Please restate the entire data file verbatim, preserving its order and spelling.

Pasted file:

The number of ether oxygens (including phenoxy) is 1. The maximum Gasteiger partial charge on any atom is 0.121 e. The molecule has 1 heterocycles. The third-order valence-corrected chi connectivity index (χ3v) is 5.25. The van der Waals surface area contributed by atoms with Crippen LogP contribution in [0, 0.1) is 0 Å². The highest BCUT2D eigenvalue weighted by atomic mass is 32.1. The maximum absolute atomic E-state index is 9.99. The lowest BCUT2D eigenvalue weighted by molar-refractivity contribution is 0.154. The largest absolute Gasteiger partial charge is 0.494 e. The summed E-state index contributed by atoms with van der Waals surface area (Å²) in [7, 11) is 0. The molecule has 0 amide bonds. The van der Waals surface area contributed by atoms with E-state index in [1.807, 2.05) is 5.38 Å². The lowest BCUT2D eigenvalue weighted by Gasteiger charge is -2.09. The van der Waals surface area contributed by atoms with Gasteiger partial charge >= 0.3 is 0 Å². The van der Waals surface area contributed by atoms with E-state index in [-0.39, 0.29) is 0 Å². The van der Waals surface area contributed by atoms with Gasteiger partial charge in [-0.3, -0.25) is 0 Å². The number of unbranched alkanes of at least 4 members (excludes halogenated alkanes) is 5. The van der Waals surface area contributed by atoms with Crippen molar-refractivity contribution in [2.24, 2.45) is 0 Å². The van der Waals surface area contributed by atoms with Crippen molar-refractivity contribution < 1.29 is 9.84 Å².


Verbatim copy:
The number of ether oxygens (including phenoxy) is 1. The maximum Gasteiger partial charge on any atom is 0.121 e. The molecule has 1 heterocycles. The third-order valence-corrected chi connectivity index (χ3v) is 5.25. The van der Waals surface area contributed by atoms with Crippen LogP contribution in [0, 0.1) is 0 Å². The highest BCUT2D eigenvalue weighted by atomic mass is 32.1. The maximum absolute atomic E-state index is 9.99. The lowest BCUT2D eigenvalue weighted by molar-refractivity contribution is 0.154. The largest absolute Gasteiger partial charge is 0.494 e. The summed E-state index contributed by atoms with van der Waals surface area (Å²) in [7, 11) is 0. The molecule has 0 amide bonds. The van der Waals surface area contributed by atoms with E-state index in [1.807, 2.05) is 5.38 Å². The lowest BCUT2D eigenvalue weighted by Gasteiger charge is -2.09. The van der Waals surface area contributed by atoms with Gasteiger partial charge >= 0.3 is 0 Å². The van der Waals surface area contributed by atoms with E-state index in [-0.39, 0.29) is 0 Å². The van der Waals surface area contributed by atoms with Gasteiger partial charge in [-0.3, -0.25) is 0 Å². The number of unbranched alkanes of at least 4 members (excludes halogenated alkanes) is 5. The van der Waals surface area contributed by atoms with Crippen molar-refractivity contribution in [2.24, 2.45) is 0 Å². The van der Waals surface area contributed by atoms with Crippen molar-refractivity contribution < 1.29 is 9.84 Å².